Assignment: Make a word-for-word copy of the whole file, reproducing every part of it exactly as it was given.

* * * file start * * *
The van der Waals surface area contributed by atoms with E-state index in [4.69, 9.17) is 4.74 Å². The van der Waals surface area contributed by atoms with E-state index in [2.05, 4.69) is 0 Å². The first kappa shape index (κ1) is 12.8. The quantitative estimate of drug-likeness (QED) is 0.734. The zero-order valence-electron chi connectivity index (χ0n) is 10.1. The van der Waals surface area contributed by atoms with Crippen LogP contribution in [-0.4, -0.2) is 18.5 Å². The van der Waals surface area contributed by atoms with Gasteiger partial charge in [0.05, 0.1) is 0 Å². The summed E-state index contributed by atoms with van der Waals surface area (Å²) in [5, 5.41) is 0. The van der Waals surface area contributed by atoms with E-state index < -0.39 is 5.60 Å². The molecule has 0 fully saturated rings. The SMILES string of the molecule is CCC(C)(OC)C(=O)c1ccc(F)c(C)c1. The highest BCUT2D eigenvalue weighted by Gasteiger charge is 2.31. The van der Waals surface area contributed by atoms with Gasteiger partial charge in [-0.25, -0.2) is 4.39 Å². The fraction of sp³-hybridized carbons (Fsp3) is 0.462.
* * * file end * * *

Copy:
The van der Waals surface area contributed by atoms with E-state index in [4.69, 9.17) is 4.74 Å². The van der Waals surface area contributed by atoms with E-state index in [2.05, 4.69) is 0 Å². The first kappa shape index (κ1) is 12.8. The quantitative estimate of drug-likeness (QED) is 0.734. The zero-order valence-electron chi connectivity index (χ0n) is 10.1. The van der Waals surface area contributed by atoms with Crippen LogP contribution in [-0.4, -0.2) is 18.5 Å². The van der Waals surface area contributed by atoms with Gasteiger partial charge in [0.05, 0.1) is 0 Å². The summed E-state index contributed by atoms with van der Waals surface area (Å²) in [5, 5.41) is 0. The van der Waals surface area contributed by atoms with E-state index < -0.39 is 5.60 Å². The molecule has 0 fully saturated rings. The SMILES string of the molecule is CCC(C)(OC)C(=O)c1ccc(F)c(C)c1. The highest BCUT2D eigenvalue weighted by Gasteiger charge is 2.31. The van der Waals surface area contributed by atoms with Gasteiger partial charge in [-0.25, -0.2) is 4.39 Å². The fraction of sp³-hybridized carbons (Fsp3) is 0.462.